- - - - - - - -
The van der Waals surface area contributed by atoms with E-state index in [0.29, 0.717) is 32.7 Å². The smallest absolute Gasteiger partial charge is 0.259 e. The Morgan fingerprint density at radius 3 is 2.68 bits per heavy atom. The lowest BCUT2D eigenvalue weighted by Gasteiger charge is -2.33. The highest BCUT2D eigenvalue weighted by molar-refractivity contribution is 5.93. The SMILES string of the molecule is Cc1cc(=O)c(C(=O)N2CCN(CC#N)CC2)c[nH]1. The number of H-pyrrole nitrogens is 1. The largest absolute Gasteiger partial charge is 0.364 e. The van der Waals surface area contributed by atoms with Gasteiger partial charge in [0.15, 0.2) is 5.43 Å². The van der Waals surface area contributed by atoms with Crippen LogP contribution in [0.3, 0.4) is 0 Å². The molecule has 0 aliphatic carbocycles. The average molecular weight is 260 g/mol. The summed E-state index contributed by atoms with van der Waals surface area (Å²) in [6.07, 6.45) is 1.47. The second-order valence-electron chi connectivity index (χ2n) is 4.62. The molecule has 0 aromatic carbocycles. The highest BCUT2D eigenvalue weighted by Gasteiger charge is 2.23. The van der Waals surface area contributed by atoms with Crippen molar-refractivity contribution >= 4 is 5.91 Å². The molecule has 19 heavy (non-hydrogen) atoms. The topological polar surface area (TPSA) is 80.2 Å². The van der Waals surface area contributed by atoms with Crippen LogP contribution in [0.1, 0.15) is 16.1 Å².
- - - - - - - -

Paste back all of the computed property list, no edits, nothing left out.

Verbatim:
The van der Waals surface area contributed by atoms with E-state index in [0.29, 0.717) is 32.7 Å². The smallest absolute Gasteiger partial charge is 0.259 e. The Morgan fingerprint density at radius 3 is 2.68 bits per heavy atom. The lowest BCUT2D eigenvalue weighted by Gasteiger charge is -2.33. The highest BCUT2D eigenvalue weighted by molar-refractivity contribution is 5.93. The SMILES string of the molecule is Cc1cc(=O)c(C(=O)N2CCN(CC#N)CC2)c[nH]1. The number of H-pyrrole nitrogens is 1. The largest absolute Gasteiger partial charge is 0.364 e. The van der Waals surface area contributed by atoms with Gasteiger partial charge in [0.15, 0.2) is 5.43 Å². The van der Waals surface area contributed by atoms with Crippen LogP contribution in [0.3, 0.4) is 0 Å². The molecule has 0 aliphatic carbocycles. The average molecular weight is 260 g/mol. The summed E-state index contributed by atoms with van der Waals surface area (Å²) in [6.07, 6.45) is 1.47. The second-order valence-electron chi connectivity index (χ2n) is 4.62. The molecule has 0 aromatic carbocycles. The highest BCUT2D eigenvalue weighted by Gasteiger charge is 2.23. The van der Waals surface area contributed by atoms with Crippen molar-refractivity contribution >= 4 is 5.91 Å². The molecule has 19 heavy (non-hydrogen) atoms. The topological polar surface area (TPSA) is 80.2 Å². The van der Waals surface area contributed by atoms with Crippen LogP contribution in [0.1, 0.15) is 16.1 Å².